Appellate court a reasonable way to cut backlog
June 28, 2014
This editorial originated in Wednesday's edition of The Record-Courier.
We hate messing with the Nevada Constitution, especially from the ballot box, but the time may have come to allow an alteration to the operations of the Nevada Supreme Court.
As presented by Justice Jim Hardesty, the proposal in Question 1 seems like a reasonable way to reduce the workload of Nevada's highest court.
According to Hardesty, the Appellate court wouldn't be an additional layer of judicial bureaucracy that would just be another step above the district court.
Instead the Supreme Court would use its current case management system to move about 700 cases down to the appellate court where they would be decided and done.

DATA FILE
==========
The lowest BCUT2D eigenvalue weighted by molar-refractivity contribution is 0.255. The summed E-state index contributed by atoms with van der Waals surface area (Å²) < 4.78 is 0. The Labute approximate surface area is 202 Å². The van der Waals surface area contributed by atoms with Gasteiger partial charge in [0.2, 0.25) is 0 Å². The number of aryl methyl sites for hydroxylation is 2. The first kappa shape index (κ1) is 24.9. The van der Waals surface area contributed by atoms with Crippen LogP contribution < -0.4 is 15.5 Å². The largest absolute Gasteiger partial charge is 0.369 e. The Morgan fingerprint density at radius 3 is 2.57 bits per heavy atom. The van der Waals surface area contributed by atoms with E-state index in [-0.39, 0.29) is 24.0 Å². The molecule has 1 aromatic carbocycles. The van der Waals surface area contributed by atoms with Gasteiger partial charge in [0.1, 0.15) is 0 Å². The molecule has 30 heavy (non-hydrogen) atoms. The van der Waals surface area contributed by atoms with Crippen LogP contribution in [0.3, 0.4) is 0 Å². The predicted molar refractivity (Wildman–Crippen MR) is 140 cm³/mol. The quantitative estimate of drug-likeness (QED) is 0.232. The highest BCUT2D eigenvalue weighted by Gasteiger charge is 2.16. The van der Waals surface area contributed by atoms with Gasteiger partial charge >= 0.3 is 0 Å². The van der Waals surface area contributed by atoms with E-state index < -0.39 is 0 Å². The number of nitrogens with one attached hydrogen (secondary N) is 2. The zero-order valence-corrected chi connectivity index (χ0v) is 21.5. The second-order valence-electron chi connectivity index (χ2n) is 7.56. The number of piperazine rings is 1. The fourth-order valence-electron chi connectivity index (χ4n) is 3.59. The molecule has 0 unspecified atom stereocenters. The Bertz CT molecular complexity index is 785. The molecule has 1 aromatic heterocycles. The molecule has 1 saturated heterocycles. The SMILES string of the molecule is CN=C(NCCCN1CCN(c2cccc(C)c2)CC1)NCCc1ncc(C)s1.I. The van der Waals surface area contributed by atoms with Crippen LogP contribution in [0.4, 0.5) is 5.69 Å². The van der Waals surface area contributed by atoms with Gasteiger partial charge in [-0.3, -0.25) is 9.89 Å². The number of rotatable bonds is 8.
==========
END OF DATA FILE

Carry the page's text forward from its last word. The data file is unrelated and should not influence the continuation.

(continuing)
Those cases include such things as drivers license revocations and inmate disputes, things that probably should never have been on the supreme court's docket in the first place.
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Using existing space, and money recovered by the court itself, the cost of the appellate court will be essentially neutral, according to Hardesty. We're talking about three judges, three secretaries and six clerks, which would come to about $1.5 million.
And those 700 cases a year would make a huge difference in the Supreme Court's caseload, where pending cases are increasing at almost 200 a year.
In Douglas County, streamlining the appeals process might mean getting cases like the Riverwood or Jobs Peak Ranch lawsuits settled more quickly. It might mean getting an answer to a legal question in six months instead of a year, in a year instead of four.